Author Archives: Alan Yates

Broad Chalke URC: a community church

Last week I visited, what is technically, one of our smaller congregations, with fewer than 10

Broad Chalke URC

members.  What I found, when I arrived, was far removed from what one might expect of a very small church.  The congregation has been on a journey which started more than a decade ago when the pews were removed, under floor heating added and carpet installed.  This bright and welcoming space was further transformed a few years ago to become a vibrant hub for the small community of Broad Chalke (population about 700).

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CTE Presidents and National Church Leaders Annual Dinner

Lambeth Palace

It was a pleasure to attend the Churches Together in England Presidents and National Church Leaders Annual Dinner last week in Lambeth Palace.  The focus of the conversations was the report by the think tank Theos entitled ‘That they all may be one: Insights into English ecumenism’.  This report provides a snapshot of contemporary ecumenism in England. It tells the story of how ecumenism has changed and describes a movement that is now sitting at a critical juncture as it looks to the future.  You can access the report on the Theos website:  http://www.theosthinktank.co.uk/publications/2017/10/03/that-they-all-may-be-one-insights-into-english-ecumenism Continue reading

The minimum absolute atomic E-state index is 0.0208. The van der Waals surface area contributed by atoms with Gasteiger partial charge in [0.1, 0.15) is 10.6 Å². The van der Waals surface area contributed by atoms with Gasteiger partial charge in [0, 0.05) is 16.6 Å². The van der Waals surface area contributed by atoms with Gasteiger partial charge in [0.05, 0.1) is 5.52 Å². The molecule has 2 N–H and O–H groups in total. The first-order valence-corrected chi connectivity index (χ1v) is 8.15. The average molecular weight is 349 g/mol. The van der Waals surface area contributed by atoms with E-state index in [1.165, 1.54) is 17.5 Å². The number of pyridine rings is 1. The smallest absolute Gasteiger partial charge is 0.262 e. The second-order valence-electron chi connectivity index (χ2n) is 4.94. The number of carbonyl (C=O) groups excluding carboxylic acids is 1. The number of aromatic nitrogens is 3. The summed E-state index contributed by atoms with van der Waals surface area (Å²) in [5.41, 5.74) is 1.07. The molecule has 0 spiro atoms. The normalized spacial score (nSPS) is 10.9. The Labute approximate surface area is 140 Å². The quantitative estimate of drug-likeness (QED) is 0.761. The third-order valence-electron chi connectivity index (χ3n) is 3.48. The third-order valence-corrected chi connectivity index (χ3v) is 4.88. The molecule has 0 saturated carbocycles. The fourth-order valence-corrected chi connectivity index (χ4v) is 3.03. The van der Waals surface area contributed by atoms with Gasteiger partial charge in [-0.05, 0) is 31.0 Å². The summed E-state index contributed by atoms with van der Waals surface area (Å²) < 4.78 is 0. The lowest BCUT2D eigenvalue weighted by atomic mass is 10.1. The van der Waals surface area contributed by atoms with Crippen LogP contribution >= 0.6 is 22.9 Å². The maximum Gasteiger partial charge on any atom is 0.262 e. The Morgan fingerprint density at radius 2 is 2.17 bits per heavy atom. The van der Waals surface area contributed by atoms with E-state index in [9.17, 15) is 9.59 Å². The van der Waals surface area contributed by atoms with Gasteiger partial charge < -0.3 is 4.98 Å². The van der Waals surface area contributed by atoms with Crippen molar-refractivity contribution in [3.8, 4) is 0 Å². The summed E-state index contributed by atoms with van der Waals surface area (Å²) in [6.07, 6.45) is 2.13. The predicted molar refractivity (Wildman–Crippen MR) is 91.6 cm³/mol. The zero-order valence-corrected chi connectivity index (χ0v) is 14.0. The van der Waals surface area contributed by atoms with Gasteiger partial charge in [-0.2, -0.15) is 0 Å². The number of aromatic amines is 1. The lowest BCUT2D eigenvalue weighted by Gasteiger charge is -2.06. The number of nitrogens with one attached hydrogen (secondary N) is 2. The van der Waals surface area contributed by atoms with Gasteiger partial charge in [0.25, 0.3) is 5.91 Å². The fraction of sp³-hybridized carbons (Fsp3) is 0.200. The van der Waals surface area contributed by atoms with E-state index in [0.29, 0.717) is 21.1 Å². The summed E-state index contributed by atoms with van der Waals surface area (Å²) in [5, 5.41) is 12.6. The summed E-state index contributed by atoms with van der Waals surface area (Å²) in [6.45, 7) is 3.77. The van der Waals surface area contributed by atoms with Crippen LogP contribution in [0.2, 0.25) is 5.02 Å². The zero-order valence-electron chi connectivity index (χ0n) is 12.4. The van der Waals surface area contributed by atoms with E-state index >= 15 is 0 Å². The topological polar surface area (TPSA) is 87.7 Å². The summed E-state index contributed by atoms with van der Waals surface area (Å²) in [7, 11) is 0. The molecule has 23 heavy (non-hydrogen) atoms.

Thoughts from the Conservative Party Conference

From front left: Helen Cameron – Salvation Army, Dominic Grieve MP, Alan Yates, Dianne Tidball – Baptist Union, Loraine Mellor – Methodists and Jane Dawson – Quakers.

I recently spent a couple of days at the Conservative Party Conference in Manchester.  On the first day, I went to a fringe event hosted by the Salvation Army dealing with care for the elderly.  The Salvation Army run a number of care homes across the country.  They are relatively unique in providing top-up funding when that is needed.  One of the main points they were making was that the gap between local government funding and the actual care costs is significant, even for those care homes with modest costs.  There is a significant number of people requiring care who simply don’t have the resources (or relatives) to pay for the top-ups … and with decreasing home ownership this is only going to get worse.  One of the Salvation Army care home managers provided us with some insights to the issues, including the sense of loss, facing both the resident and their family. Continue reading